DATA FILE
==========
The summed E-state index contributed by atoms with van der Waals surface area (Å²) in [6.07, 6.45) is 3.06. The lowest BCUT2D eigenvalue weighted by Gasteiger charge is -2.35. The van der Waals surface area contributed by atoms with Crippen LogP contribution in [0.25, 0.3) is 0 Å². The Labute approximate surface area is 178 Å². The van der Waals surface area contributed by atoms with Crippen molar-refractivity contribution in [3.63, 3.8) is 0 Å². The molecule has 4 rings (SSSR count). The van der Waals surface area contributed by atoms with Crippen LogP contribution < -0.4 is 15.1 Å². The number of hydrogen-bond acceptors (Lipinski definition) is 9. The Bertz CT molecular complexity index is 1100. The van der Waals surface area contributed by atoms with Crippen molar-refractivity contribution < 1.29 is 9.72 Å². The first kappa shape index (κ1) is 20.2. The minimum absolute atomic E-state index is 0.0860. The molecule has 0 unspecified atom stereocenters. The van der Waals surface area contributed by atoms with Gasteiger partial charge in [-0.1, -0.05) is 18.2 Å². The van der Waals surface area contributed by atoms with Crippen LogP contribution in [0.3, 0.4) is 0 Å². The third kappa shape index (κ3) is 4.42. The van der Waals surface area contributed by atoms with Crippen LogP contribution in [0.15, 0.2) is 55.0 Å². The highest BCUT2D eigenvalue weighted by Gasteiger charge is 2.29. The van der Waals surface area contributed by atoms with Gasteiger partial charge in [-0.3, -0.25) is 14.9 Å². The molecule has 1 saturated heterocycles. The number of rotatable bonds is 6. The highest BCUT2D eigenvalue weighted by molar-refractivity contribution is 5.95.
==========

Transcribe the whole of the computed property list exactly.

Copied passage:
The summed E-state index contributed by atoms with van der Waals surface area (Å²) in [6.07, 6.45) is 3.06. The lowest BCUT2D eigenvalue weighted by Gasteiger charge is -2.35. The van der Waals surface area contributed by atoms with Crippen LogP contribution in [0.25, 0.3) is 0 Å². The Labute approximate surface area is 178 Å². The van der Waals surface area contributed by atoms with Crippen molar-refractivity contribution in [3.63, 3.8) is 0 Å². The molecule has 4 rings (SSSR count). The van der Waals surface area contributed by atoms with Crippen LogP contribution < -0.4 is 15.1 Å². The number of hydrogen-bond acceptors (Lipinski definition) is 9. The Bertz CT molecular complexity index is 1100. The van der Waals surface area contributed by atoms with Crippen molar-refractivity contribution < 1.29 is 9.72 Å². The first kappa shape index (κ1) is 20.2. The minimum absolute atomic E-state index is 0.0860. The molecule has 0 unspecified atom stereocenters. The van der Waals surface area contributed by atoms with Gasteiger partial charge in [-0.1, -0.05) is 18.2 Å². The van der Waals surface area contributed by atoms with Crippen LogP contribution in [0.3, 0.4) is 0 Å². The third kappa shape index (κ3) is 4.42. The van der Waals surface area contributed by atoms with Crippen LogP contribution in [0.15, 0.2) is 55.0 Å². The highest BCUT2D eigenvalue weighted by Gasteiger charge is 2.29. The van der Waals surface area contributed by atoms with Gasteiger partial charge in [-0.3, -0.25) is 14.9 Å². The molecule has 1 saturated heterocycles. The number of rotatable bonds is 6. The highest BCUT2D eigenvalue weighted by molar-refractivity contribution is 5.95.